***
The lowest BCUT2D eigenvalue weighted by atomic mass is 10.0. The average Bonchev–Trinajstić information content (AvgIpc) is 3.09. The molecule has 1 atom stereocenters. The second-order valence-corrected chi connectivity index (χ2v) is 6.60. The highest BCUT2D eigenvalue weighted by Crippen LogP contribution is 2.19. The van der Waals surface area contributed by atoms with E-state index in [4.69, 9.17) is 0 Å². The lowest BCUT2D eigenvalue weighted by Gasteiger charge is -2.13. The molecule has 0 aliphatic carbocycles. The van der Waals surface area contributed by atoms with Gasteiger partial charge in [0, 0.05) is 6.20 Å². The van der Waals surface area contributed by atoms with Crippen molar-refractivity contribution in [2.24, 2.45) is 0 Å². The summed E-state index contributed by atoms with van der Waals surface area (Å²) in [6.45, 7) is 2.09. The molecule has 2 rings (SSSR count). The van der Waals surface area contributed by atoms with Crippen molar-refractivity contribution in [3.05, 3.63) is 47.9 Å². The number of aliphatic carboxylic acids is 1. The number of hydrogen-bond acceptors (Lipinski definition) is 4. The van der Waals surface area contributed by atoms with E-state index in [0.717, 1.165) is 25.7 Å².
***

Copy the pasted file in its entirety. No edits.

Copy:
The lowest BCUT2D eigenvalue weighted by atomic mass is 10.0. The average Bonchev–Trinajstić information content (AvgIpc) is 3.09. The molecule has 1 atom stereocenters. The second-order valence-corrected chi connectivity index (χ2v) is 6.60. The highest BCUT2D eigenvalue weighted by Crippen LogP contribution is 2.19. The van der Waals surface area contributed by atoms with E-state index in [4.69, 9.17) is 0 Å². The lowest BCUT2D eigenvalue weighted by Gasteiger charge is -2.13. The molecule has 0 aliphatic carbocycles. The van der Waals surface area contributed by atoms with Gasteiger partial charge in [0, 0.05) is 6.20 Å². The van der Waals surface area contributed by atoms with Crippen molar-refractivity contribution in [2.24, 2.45) is 0 Å². The summed E-state index contributed by atoms with van der Waals surface area (Å²) in [6.45, 7) is 2.09. The molecule has 2 rings (SSSR count). The van der Waals surface area contributed by atoms with Crippen molar-refractivity contribution in [3.05, 3.63) is 47.9 Å². The number of aliphatic carboxylic acids is 1. The number of hydrogen-bond acceptors (Lipinski definition) is 4. The van der Waals surface area contributed by atoms with E-state index in [0.717, 1.165) is 25.7 Å².